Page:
Is the RMS Queen Mary haunted?

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An image of the Queen Mary.
The Queen Mary's original postcard.

For more than three decades, the RMS Queen Mary sailed the North Atlantic. During World War II, the ship worked to defeat Hitler; during times of peace, the Queen Mary was the vessel of choice for the world’s rich and famous.

Now the Queen Mary rests in the Port of Long Beach, spending its retirement hosting tourists and travelers. But there are also persistent rumors and sightings of other visitors — more than six hundred spirits who roam still roam the ship’s Art Deco rooms and passageways.

A haunted ship?

An image that may show the ghost Jackie on the Queen Mary.
Could this be Jackie peeking back? Image sourced from Ghosts of the Queen Mary, courtesy of Priscilla Uriate.

Spirits can pop up in all sorts of places. But the Queen Mary boasts a stocked roster, including the oft-glimpsed White Lady, John Henry, John Pedder, and Grumpy. Almost from the moment the ship docked in Long Beach, stories of the paranormal began to surface. Those working to prepare her for dry dock would tell of seeing strange figures out of the corner of their eyes or would hear conversations where no one was present. Tools would disappear only to turn up somewhere else on the ship and in areas where their owner had never been.

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The late psychic Peter James said that there were at least six hundred spirits on board the Queen Mary and possibly more that we have yet to find. The reason for this sudden manifestation of spirits may never be known, but some have speculated that the permanent residents of the Queen Mary knew that their days of sailing the open seas were over and were showing their displeasure; others theorize that the displeasure comes from the wanton destruction of the ship as it was being transformed from ocean liner to tourist attraction. Whatever the case may be, one thing is certain: the spirits aboard the Queen Mary are letting us know they are there, and they are there to stay.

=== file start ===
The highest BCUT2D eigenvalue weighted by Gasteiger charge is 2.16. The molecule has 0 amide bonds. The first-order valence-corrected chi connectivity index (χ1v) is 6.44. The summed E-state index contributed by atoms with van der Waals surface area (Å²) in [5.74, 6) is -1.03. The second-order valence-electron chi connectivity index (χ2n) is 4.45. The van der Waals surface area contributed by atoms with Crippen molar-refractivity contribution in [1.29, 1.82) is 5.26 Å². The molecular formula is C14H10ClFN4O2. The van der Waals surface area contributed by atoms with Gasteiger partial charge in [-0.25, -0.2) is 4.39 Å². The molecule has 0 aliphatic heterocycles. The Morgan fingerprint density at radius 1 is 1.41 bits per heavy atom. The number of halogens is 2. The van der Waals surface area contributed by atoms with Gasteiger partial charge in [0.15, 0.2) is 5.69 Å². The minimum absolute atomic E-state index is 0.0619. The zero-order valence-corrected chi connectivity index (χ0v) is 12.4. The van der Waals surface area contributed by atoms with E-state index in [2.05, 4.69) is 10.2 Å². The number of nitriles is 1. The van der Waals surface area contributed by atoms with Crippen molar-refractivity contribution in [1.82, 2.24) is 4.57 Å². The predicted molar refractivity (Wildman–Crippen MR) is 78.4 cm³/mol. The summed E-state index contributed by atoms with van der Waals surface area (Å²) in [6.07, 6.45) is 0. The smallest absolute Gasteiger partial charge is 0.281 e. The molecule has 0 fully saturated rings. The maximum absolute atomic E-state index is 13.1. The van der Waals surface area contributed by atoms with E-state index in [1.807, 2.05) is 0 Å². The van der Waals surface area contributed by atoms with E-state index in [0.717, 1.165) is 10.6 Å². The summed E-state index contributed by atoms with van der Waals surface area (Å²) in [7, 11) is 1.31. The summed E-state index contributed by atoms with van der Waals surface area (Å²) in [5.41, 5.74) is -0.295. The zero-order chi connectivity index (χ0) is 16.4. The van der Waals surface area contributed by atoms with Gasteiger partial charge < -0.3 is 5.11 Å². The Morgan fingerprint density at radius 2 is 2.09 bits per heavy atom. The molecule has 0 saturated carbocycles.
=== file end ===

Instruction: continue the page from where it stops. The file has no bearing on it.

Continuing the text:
Jackie

Perhaps the most beloved spirit on the ship is that of Jackie.

Peter James first found Jackie, a young girl of about five or six years of age, in 1991 while exploring the Royal Theatre with a film crew. He asked who she was, and she audibly replied, “Meet me in the other pool.” James was confused because he didn’t realize that the room he was in had been the second-class pool during the ship’s sailing days.

Peter did as asked and met Jackie in the first-class pool, and what transpired there has now become part of paranormal legend. Peter conversed with Jackie for over ten minutes, and the whole conversation was caught on camera. This event helped launch Peter into the spotlight and spawned the hit television show Sightings.

An image of the first class pool on board the ship.
The first-class pool, circa 1936. Image sourced from Ghosts of the Queen Mary, courtesy of the authors’ archive.

Over the intervening years, many have tried to communicate with Jackie, and she has been very free with her time. She has a playful side and likes to have fun with people by playing peek-a-boo from the upstairs balcony. She will allow just a glimpse of herself and then quickly duck down behind the balcony only to appear in another part of the pool to repeat her game.

Many times while people have walked through the pool, they have heard her plaintively calling for her mommy. It is believed that she remains on the ship looking for her mother, but so little is known about this child that one can only speculate.

Friendly Ghosts

Perhaps the lack of any information for this sweet little girl is due to her possibly being part of the war bride cruises. What we do know is that she drowned in the second-class pool and now likes to play in the first-class pool. She does get around the ship, however, and has been seen in many other areas.

The Lady in White has been known to sing to Jackie, and the girl known as Sarah has taken it upon herself to be Jackie’s protector. The ghost known to us as Grumpy seems to have also taken an interest in this child, though why he has taken an interest we have yet to discover.

That’s the nice thing about a ship that may be full of 600 spirits–they can keep each other company.

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